The time has come for our Sumatra tiger expedition. After many years of discussions and many months of preparation, Ronald, your expedition leader for groups 1 – 3, has left Europe and is now en route to Pekanbaru. With him is Anthony, who will be there for group 1 and then groups 4 – 6. A few days behind them is Dr. Matthias Hammer, our founder and Executive Director. Waiting in Pekanbaru is Febri Anggriawan Widodo, our scientist from local partner WWF Indonesia. And in the field is the Batu Dingding community, who will host us at Subayang research station, and, hidden in the jungle somewhere for us to track, photograph and find out about as much as we can, is Panthera tigris.

Thank you to all of you for wanting to help with the tiger’s plight. A plight it is indeed, especially on Sumatra, and the more help we have, the more awareness we can generate and the more incentives for local people we can create, the more likely we are to succeed. You could have gone to Dubai, or to Singapore, or spent a beach holiday somewhere, but instead you have chosen to sweat it out with us in the jungle, walk the trails, get your hands dirty and your feet wet, learn from each other and see what we can do. Thank you for that, even before we have started.

We hope your preparations are going well, especially the trailblazers of group 1, only a few days away from starting their journeys. We are sure you have all realised by now that you are joining a research expedition, not a tiger watching holiday. And before we have even set foot into the reserve, we will already have made a difference with the local community. But cut them some slack, please. It’s their first time with a big group of foreigners and Indonesia works differently to Europe or North America or the Antipodes. But just like at home, things will go wrong (but you can’t have your money back ;), take a long time or not happen as planned, or even not at all. It’s all part of the experience and you will certainly have a story to tell back home.

Anyway, Ronald will check in from Pekanbaru in a few days time, when he’s been to Subayang and back and found his feet locally. He will then also share his mobile number in case of any emergencies. Stay tuned. We’ll be back…


From our Sumatran tiger conservation volunteering holiday with tigers in Sumatra, Indonesia

Update from our volunteer vacation / conservation holiday protecting whales, dolphins and turtles around the Azores archipelago (www.biosphere-expeditions.org/azores)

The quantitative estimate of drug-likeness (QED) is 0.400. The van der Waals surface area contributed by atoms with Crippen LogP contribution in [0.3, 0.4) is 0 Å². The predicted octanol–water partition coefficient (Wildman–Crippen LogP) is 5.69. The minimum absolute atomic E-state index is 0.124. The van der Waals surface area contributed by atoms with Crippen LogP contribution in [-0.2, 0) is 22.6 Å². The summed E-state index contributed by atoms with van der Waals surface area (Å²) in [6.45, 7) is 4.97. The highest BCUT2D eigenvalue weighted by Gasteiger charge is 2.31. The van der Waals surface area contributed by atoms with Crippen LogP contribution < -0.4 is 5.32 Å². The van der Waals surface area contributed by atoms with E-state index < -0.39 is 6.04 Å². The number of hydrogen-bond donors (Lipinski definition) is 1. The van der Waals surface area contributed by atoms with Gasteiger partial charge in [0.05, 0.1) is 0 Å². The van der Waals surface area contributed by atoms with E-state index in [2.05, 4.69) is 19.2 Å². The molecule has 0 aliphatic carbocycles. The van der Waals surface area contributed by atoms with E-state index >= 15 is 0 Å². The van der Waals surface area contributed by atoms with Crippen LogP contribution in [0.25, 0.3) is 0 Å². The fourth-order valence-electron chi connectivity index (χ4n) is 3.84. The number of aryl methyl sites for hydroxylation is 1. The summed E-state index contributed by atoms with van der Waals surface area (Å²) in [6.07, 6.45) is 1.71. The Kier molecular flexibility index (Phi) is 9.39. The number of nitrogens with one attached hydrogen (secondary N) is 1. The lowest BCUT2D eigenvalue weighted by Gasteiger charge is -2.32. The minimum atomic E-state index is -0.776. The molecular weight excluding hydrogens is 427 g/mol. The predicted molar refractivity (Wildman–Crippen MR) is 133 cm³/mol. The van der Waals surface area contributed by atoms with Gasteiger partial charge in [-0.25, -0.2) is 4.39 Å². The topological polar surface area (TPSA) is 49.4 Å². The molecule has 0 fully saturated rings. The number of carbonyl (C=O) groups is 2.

Chris, Craig’s assistant for group 2, here this time:

Blue skies, calm sea…the second day seemed promising. Fears of churning stomachs were replaced with optimism as we took off in search of the cetaceans. The question is would they be more co-operative than on Sunday?

With no information from our lookouts, it looked like the flip of a coin would decide where to go. We headed to the south of Faial, where noone was looking. Some common dolphins made a good start, surfing our bow wave. Bob got the chance to do his job with the hydrophone, in the hope to hear some ‘metronomic clicking’, which would lead us to some sperm whales. Unfortunately these toothed whales were silent, but the dolphins were singing.

With wind from the southeast, we trailed west and suddenly the shout came: “Bloooowww”. Four fin whales travelling south of Faial were kind enough to show us some of their impressive white lower jaw, blow holes and dorsal fins – identification shots were bagged. Some bottlenose dolphins also gave us a fleeting encounter.

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The faint clicking of the hydrophone suggested the sperm whales were out there, but our efforts to find them were interrupted when we suddenly ran into a school of 150 striped dolphins, jumping and racing along. Not a common sight here; and all were happy to be the first Biosphere Expeditions group this year to encounter these beautiful animals.

A sperm whale finally revealed its location by breaching with a huge splash in the far distance. Our pursuit was thwarted by rougher seas, but not before being waved goodbye by a sperm whale’s fluke. Random sightings of these mammals are rare, so also capturing the photo ID was a bonus.

While closing our circle around the island of Faial we encountered another single fin whale passing to the north. As the wind strengthened, it was time to head for the harbour. The data scores were better than yesterday, with more encounters and species. Our only zero was on the turtle front – the first time the expedition has failed to record one this year.

More to come…


Update from our volunteer vacation / conservation holiday protecting whales, dolphins and turtles around the Azores archipelago

Update from our volunteer vacation / conservation holiday protecting whales, dolphins and turtles around the Azores archipelago (www.biosphere-expeditions.org/azores)

After a whistle-stop weekend of introductions, briefings and training sessions, our new team were probably not expecting fish food and ‘rock ‘n’ roll’, as they set foot onto the Physeter – our research vessel.

The whales were playing ‘hard to get’, and the dolphins were a ‘no show’ for whole afternoon at sea. We eventually tracked down two fin whales, whose constant diving made them even harder to locate in the rise and fall of the large swell. As the boat pitched, rocked and rolled, any romantic notions of cetacean watching in calm sun-kissed seas quickly evaporated from the minds of many – replaced with the nauseous reality.

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Momentary distraction and the highlight of the day came in the form of a captured loggerhead turtle. This sizeable specimen was tagged (in the hope of recording future movements), vital statistics taken and returned to its ocean home.

So a tough first day ’at the office’ with cetaceans hard to find, but the silver-lining was the first turtle tagging of this year’s expedition…and the fish also got fed (more than once)!

Expeditions are about taking the rough with the smooth, and hopefully we’ll get the latter soon…

In the meantime an article about our work on the Azores has appeared in a major Portuguese newspaper http://observador.pt/2015/04/19/vida-selvagem-mergulha-nos-acores/ and we hear that supremely dim Pippa Middleton reports having eaten whale meat http://www.wildlifeextra.com/go/news/Pippa-Middleton-whale.html#cr….


Update from our volunteer vacation / conservation holiday protecting whales, dolphins and turtles around the Azores archipelago